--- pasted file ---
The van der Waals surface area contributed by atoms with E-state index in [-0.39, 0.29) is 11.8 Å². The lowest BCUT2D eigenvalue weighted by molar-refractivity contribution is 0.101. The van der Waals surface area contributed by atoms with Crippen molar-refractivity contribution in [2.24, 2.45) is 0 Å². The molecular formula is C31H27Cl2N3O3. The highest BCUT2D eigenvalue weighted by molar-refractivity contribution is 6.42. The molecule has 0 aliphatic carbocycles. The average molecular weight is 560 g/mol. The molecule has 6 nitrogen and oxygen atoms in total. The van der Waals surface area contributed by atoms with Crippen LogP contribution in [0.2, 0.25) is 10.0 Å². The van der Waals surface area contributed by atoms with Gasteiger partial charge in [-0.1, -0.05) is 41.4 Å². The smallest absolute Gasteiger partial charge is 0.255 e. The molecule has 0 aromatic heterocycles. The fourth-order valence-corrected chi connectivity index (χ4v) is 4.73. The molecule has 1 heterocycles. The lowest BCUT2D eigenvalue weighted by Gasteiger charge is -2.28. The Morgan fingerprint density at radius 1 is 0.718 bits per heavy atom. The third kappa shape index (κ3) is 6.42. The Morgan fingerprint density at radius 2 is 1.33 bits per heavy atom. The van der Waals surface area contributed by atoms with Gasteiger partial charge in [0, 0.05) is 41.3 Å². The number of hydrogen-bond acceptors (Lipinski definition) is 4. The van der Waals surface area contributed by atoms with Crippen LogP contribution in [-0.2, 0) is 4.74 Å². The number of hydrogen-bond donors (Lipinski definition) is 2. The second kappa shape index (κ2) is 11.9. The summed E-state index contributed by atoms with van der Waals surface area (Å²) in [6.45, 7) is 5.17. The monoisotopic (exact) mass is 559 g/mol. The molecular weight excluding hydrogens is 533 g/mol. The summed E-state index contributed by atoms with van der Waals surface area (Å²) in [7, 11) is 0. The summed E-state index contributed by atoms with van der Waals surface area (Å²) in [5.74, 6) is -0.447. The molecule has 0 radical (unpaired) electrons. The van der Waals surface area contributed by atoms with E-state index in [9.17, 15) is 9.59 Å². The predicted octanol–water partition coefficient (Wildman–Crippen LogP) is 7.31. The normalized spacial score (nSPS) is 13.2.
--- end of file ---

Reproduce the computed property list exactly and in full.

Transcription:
The van der Waals surface area contributed by atoms with E-state index in [-0.39, 0.29) is 11.8 Å². The lowest BCUT2D eigenvalue weighted by molar-refractivity contribution is 0.101. The van der Waals surface area contributed by atoms with Crippen molar-refractivity contribution in [2.24, 2.45) is 0 Å². The molecular formula is C31H27Cl2N3O3. The highest BCUT2D eigenvalue weighted by molar-refractivity contribution is 6.42. The molecule has 0 aliphatic carbocycles. The average molecular weight is 560 g/mol. The molecule has 6 nitrogen and oxygen atoms in total. The van der Waals surface area contributed by atoms with Crippen LogP contribution in [0.2, 0.25) is 10.0 Å². The van der Waals surface area contributed by atoms with Gasteiger partial charge in [-0.1, -0.05) is 41.4 Å². The smallest absolute Gasteiger partial charge is 0.255 e. The molecule has 0 aromatic heterocycles. The fourth-order valence-corrected chi connectivity index (χ4v) is 4.73. The molecule has 1 heterocycles. The lowest BCUT2D eigenvalue weighted by Gasteiger charge is -2.28. The Morgan fingerprint density at radius 1 is 0.718 bits per heavy atom. The third kappa shape index (κ3) is 6.42. The Morgan fingerprint density at radius 2 is 1.33 bits per heavy atom. The van der Waals surface area contributed by atoms with Gasteiger partial charge in [0, 0.05) is 41.3 Å². The number of hydrogen-bond acceptors (Lipinski definition) is 4. The van der Waals surface area contributed by atoms with Crippen LogP contribution in [-0.2, 0) is 4.74 Å². The number of hydrogen-bond donors (Lipinski definition) is 2. The second kappa shape index (κ2) is 11.9. The summed E-state index contributed by atoms with van der Waals surface area (Å²) in [6.45, 7) is 5.17. The monoisotopic (exact) mass is 559 g/mol. The molecular weight excluding hydrogens is 533 g/mol. The summed E-state index contributed by atoms with van der Waals surface area (Å²) in [7, 11) is 0. The summed E-state index contributed by atoms with van der Waals surface area (Å²) in [5.74, 6) is -0.447. The molecule has 0 radical (unpaired) electrons. The van der Waals surface area contributed by atoms with E-state index in [9.17, 15) is 9.59 Å². The predicted octanol–water partition coefficient (Wildman–Crippen LogP) is 7.31. The normalized spacial score (nSPS) is 13.2.